When the World Cup kicks off in South Africa, 69,070 soccer fans inside Cape Town Stadium will scream at the top of their lungs. But thanks to some clever engineering, the people living nearby will hear hardly a peep.
The open-air stadium sits in Cape Town's tony Green Point neighborhood, where residents had raised concerns about crowd noise. To keep fans' cheers to a minimum outside the building, a design team from the German engineering firm Schlaich Bergermann topped the structure with the world's largest glass ceiling. The 398,265-square-foot roof consists of 9,000 half-inch-thick glass panels, arranged in a ring above the stands, and a Teflon and fiberglass mesh suspended below the glass. Together they reflect the crowd's roar back onto the field and stands (potentially handing an advantage to the team with the loudest cheering section) to prevent noise from escaping through the roof's central hole.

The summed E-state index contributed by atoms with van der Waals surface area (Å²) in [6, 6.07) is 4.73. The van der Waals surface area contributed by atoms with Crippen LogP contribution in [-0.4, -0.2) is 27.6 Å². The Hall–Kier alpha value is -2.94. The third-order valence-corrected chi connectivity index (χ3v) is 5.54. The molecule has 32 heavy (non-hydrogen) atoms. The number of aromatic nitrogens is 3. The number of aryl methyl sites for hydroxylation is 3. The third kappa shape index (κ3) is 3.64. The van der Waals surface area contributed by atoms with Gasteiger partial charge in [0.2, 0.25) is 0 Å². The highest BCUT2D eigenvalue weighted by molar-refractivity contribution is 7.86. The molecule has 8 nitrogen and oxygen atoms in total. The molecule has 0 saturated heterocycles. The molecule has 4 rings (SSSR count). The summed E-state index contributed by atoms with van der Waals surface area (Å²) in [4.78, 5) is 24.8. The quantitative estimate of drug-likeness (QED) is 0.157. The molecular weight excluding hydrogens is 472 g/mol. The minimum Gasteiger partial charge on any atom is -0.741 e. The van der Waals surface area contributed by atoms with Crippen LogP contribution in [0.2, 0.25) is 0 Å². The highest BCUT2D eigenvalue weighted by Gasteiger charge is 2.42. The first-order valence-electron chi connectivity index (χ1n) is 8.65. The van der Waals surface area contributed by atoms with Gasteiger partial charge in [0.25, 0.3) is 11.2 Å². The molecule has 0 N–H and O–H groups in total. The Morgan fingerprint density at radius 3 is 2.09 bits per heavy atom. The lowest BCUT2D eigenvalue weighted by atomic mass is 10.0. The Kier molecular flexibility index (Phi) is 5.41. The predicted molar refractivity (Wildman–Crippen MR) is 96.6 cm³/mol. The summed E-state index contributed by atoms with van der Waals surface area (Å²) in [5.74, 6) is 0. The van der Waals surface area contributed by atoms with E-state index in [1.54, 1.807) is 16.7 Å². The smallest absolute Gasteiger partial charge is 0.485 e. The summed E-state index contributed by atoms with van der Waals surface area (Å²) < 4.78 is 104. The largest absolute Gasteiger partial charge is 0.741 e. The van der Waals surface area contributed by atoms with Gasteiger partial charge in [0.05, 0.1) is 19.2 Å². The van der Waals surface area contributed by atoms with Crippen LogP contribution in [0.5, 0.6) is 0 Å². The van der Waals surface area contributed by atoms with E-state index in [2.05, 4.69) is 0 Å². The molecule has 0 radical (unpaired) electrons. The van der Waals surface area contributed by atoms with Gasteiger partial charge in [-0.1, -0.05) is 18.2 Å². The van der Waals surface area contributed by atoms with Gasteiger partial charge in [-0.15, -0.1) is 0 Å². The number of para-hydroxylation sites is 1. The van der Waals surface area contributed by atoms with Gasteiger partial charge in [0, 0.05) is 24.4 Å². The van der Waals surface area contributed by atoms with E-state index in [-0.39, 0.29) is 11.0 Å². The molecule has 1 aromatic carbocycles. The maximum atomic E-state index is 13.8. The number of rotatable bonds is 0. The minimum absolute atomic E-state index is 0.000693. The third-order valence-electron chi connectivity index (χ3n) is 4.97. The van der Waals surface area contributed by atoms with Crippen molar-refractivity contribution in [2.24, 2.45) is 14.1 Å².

The roof will also protect fans from the Cape's notoriously fickle weather. Locals joke that you can experience all four seasons in a day because of wind kicked up by the nearby convergence of two major ocean currents: warm from the Indian Ocean and cold from the Atlantic. Combined with turbulent winds spilling off the city's Table Mountain, gusts can reach more than 50 miles an hour. The roof's concave shape deflects the wind and redirects it around the stadium. Let the games begin.
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